I hope you will enjoy reading (or re-reading) these posts, and look forward to bringing you plenty more in 2016.

If you have any comments or questions, of course, please do feel free to leave them below.

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Goodriter

Goodriter’s Big Launch Giveaway

Goodriter (yes, that is how they spell it!) is a new website aimed at writers and aspiring writers.

They describe themselves as a one-stop online shop for writer-related resources, offering the opportunity to save money on books, software, courses, and publishing services.

There isn’t a vast amount on the Goodriter website yet, but one thing that did catch my eye is that they are giving away an impressive range of freebies just for signing up to their mailing list.

It’s not just the usual PLR stuff you’ve seen a hundred times before either. The giveaways include high-quality ebooks which have recently been on sale on Amazon, ClickBank, JVZoo and so on (and in many cases still are). If you’ve been around online for a while, you’re likely to recognize quite a few of the author names too.

Here’s just part of the list…

Book Launch – Chandler Bolt
How To Make A Living With Your Writing – Joanna Penn
Writing Habit Mastery – Steve Scott
Structuring Your Novel & The Structuring Your Novel Workbook – K.M. Weiland
Growth Hacking For Storytellers – 5 Ebook Series – Monica Leonelle
Gotta Read It – Libbie Hawker
Prosperity for Writers – Honorée Corder
Mini Story Roadmap Kit – Jennifer Blanchard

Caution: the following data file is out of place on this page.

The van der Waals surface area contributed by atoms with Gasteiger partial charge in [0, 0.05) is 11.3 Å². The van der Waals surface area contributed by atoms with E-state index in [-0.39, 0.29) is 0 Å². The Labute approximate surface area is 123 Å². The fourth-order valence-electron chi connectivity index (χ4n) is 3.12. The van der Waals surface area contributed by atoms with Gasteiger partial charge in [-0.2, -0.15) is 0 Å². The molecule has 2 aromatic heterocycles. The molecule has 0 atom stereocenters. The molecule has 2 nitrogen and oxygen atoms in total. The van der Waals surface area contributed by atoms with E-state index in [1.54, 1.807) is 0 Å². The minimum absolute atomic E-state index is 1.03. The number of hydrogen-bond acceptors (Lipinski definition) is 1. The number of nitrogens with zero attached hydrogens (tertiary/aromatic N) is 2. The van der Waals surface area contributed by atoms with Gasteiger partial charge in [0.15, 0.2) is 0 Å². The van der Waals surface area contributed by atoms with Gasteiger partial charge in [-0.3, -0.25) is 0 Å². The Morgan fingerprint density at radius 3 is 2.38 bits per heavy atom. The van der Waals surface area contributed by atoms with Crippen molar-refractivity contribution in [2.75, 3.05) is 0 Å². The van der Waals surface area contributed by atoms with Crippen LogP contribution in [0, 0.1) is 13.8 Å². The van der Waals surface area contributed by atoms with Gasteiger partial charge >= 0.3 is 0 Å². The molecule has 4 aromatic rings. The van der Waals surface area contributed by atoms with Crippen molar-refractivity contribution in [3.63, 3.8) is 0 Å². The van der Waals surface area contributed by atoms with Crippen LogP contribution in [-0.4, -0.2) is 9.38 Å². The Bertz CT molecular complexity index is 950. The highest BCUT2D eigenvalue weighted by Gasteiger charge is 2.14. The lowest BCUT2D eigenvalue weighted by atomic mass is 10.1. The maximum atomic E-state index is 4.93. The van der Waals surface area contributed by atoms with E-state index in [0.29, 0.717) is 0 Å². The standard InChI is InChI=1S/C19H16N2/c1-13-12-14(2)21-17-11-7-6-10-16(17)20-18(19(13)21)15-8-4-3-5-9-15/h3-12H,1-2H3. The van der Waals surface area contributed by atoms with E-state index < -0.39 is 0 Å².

Productivity For Authors: 13 Tricks Every Lazy Author Needs To Know – Mark Messick
Twitter Hashtags For Authors – Ani Alexander
Make Money With Non-Fiction Kindle Books – John Tighe

As well as ebooks, the freebies include complete courses, audio books, interviews, and more. Take a look at the Goodriter website for the complete list.

Obviously this isn’t just altruism from Goodriter. They are building a list, which will be used to offer subscribers discounts on other writing products and courses (including some of mine, for all I know). They will then earn commissions from any sales.

Nevertheless, in my view it’s definitely worth signing up to get your hands on all these goodies, which should keep you busy till Christmas and well beyond! You can, of course, unsubscribe at any time, even straight away if you like.

If you have any comments or questions about Goodriter, as ever, please do post them below.

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The Tablecloth Trick

Instagram Makes Poetry Profitable at Last!

I read an interesting article in the UK’s Guardian newspaper last week.

It was all about a new breed of poets who are publishing their work using the photo-sharing service Instagram (and others). Some of these writers are attracting huge numbers of followers, which in turn has led to publishing deals, media appearances, and so on.

The article focuses especially on one of these poets, Thailand-born Lang Leav. It says:

In 2013, Lang Leav self-published a small debut poetry collection, Love & Misadventure, online. Two years later, she was meeting her fans on a book tour in the Philippines. “It was insane,” she says. “The organisers had to limit each signing to 500 people per session … and I was being escorted by armed guards.” Many queued for hours, some camping out overnight for a chance to meet her.